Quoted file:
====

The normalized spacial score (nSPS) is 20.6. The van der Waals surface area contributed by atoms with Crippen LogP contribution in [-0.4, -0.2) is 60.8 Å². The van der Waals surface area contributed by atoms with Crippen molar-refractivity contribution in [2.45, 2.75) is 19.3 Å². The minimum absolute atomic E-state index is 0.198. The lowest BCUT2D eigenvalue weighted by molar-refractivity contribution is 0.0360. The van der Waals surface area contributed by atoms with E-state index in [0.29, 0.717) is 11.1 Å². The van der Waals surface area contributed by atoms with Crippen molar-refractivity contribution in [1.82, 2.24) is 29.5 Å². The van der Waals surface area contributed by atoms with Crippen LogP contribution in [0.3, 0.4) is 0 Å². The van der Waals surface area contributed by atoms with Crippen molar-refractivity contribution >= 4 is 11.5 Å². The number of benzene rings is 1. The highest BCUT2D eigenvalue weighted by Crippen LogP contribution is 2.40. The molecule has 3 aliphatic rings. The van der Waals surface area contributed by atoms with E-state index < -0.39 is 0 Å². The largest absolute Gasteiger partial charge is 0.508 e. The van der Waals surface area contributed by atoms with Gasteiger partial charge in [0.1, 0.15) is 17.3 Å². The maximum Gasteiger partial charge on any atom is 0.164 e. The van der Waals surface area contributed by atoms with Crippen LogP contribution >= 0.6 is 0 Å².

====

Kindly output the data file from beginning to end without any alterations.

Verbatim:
The normalized spacial score (nSPS) is 20.6. The van der Waals surface area contributed by atoms with Crippen LogP contribution in [-0.4, -0.2) is 60.8 Å². The van der Waals surface area contributed by atoms with Crippen molar-refractivity contribution in [2.45, 2.75) is 19.3 Å². The minimum absolute atomic E-state index is 0.198. The lowest BCUT2D eigenvalue weighted by molar-refractivity contribution is 0.0360. The van der Waals surface area contributed by atoms with E-state index in [0.29, 0.717) is 11.1 Å². The van der Waals surface area contributed by atoms with Crippen molar-refractivity contribution in [1.82, 2.24) is 29.5 Å². The van der Waals surface area contributed by atoms with Crippen LogP contribution in [0.3, 0.4) is 0 Å². The van der Waals surface area contributed by atoms with Crippen molar-refractivity contribution >= 4 is 11.5 Å². The number of benzene rings is 1. The highest BCUT2D eigenvalue weighted by Crippen LogP contribution is 2.40. The molecule has 3 aliphatic rings. The van der Waals surface area contributed by atoms with E-state index < -0.39 is 0 Å². The largest absolute Gasteiger partial charge is 0.508 e. The van der Waals surface area contributed by atoms with Gasteiger partial charge in [0.1, 0.15) is 17.3 Å². The maximum Gasteiger partial charge on any atom is 0.164 e. The van der Waals surface area contributed by atoms with Crippen LogP contribution >= 0.6 is 0 Å².